When Republicans steal from other Republicans, isn't the defense obvious? "I was just trying to uphold my party's principles"
"[Christopher J.] Ward first came under scrutiny in late January when, under pressure from House Republicans worried about the NRCC's finances, he admitted that he had forged audits of the committee's books for several years. The NRCC asked the FBI to investigate.
"In mid-March, the NRCC accused Ward of taking at least 'several hundred thousand dollars' dating back to 2004. The government's filing yesterday alleges that the diversion of funds goes back to at least April 2003."
--from a report by Paul Kane and Del Quentin Wilber
in today's Washington Post
in today's Washington Post
So now we're talking about a cool half million smackers, eh?
As a point of fact, Mr. Ward still hasn't been charged with a crime. What the federal prosecutors filed was paperwork for a civil suit, seeking to have the Ward home in Bethesda seized by the government to prevent him from selling it while the legal wheels continue to grind. The papers purport to document mortgage payments of $72K and renovation payments of nearly $200K made with money embezzled from the National Republican Congressional Committee, for which Ward had worked since the '90s.
Former NRCC Treasurer Embezzled $500,000, Court Papers Say
By Paul Kane and Del Quentin Wilber
Washington Post Staff Writers
Saturday, June 7, 2008; A03
The former treasurer of a key Republican campaign committee embezzled more than $500,000 over a five-year period, using it to fund mortgage payments and a six-figure remodeling of his Bethesda home, according to court documents filed yesterday.
The papers were filed by federal prosecutors in an attempt to force the former treasurer, Christopher J. Ward, to forfeit his home to the government.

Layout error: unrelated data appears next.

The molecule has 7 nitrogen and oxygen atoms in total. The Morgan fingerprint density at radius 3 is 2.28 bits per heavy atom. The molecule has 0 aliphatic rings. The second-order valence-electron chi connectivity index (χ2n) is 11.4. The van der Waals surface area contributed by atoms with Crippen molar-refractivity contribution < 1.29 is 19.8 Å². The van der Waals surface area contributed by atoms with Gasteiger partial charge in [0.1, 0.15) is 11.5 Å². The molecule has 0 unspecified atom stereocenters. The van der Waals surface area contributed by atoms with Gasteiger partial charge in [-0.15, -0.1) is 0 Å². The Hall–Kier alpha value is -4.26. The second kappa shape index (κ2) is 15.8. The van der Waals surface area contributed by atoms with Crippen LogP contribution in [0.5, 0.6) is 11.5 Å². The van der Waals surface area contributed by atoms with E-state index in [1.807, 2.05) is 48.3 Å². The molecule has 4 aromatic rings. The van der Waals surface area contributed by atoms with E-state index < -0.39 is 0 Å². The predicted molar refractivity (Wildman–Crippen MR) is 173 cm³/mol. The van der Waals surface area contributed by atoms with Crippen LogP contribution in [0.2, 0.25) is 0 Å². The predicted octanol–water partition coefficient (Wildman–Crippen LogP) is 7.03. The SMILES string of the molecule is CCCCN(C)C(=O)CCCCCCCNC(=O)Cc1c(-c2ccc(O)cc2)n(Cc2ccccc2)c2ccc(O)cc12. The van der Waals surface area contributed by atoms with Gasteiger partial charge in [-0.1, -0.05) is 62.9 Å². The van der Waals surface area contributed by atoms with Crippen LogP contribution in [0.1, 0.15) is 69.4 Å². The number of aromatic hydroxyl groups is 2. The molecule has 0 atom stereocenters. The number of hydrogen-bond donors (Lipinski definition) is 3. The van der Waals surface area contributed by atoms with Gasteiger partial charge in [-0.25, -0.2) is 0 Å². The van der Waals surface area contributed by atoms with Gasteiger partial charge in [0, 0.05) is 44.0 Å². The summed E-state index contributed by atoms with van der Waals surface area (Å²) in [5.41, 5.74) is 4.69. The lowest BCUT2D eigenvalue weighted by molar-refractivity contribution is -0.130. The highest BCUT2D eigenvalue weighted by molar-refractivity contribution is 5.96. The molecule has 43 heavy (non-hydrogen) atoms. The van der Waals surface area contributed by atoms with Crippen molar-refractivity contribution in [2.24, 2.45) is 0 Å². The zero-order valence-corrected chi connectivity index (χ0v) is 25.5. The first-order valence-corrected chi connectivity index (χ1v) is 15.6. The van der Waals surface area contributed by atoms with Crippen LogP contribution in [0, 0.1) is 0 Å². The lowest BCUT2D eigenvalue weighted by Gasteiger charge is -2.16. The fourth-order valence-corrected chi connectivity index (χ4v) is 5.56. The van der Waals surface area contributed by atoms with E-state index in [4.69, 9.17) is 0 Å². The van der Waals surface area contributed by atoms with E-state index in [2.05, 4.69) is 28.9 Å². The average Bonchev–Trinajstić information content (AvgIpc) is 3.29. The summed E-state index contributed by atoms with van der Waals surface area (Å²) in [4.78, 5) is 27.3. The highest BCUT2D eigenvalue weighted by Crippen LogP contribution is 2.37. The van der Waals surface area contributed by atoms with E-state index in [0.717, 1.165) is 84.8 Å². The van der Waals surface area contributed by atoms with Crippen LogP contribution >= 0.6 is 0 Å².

The government alleges that Ward, who had worked for National Republican Congressional Committee (NRCC) since the 1990s, made numerous unauthorized diversions of funds from its accounts and joint accounts set up with Senate Republicans. He often shifted money into his personal account just as payments for his mortgage or home remodeling were due, according to the court filing.
Ward, who was fired earlier this year, has not been charged with a crime, but the civil action filed yesterday seeks to seize his home in the 6300 block of Massachusetts Avenue. Such efforts prevent subjects of investigations from selling properties that were allegedly part of their crimes and hiding the proceeds.
Ronald Machen, Ward's lawyer, said yesterday he had not seen the government filing.
Ward first came under scrutiny in late January when, under pressure from House Republicans worried about the NRCC's finances, he admitted that he had forged audits of the committee's books for several years. The NRCC asked the FBI to investigate.
In mid-March, the NRCC accused Ward of taking at least "several hundred thousand dollars" dating back to 2004. The government's filing yesterday alleges that the diversion of funds goes back to at least April 2003.
Ward allegedly targeted fundraising panels set up with the National Republican Senatorial Committee for the annual President's Dinner, the biggest event of the year, according to the court papers.
Investigators said they have pinpointed $198,841 in payments to contractors from Ward's personal accounts that appear to have been made with money taken from the political committees. In a three-month span in 2007, the government charges, Ward transferred $95,000 from the 2006 President's Dinner committee to his own Wachovia Bank account and then made payments to the contractors.
Over the 21 months after April 11, 2003, Ward made $72,000 in mortgage payments with money taken from President's Dinner committees, according to the court document.
We just have to wonder, now that the official motto of the modern Republican Party is "Steal anything you can get your mitts on that isn't nailed down, and even then do what you can do," how they distinguish what Mr. Ward is alleged to have done from standard operating procedures. Is it that he didn't get someone's permission to steal the money? Or that he was stealing from his own people? Or did he just violate another Republicrook principle: Don't get caught!
Maybe when the time comes he'll just throw himself on the mercy of the court, explaining, "I wouldn't've done it if I knew there was, like, a rule or something against it."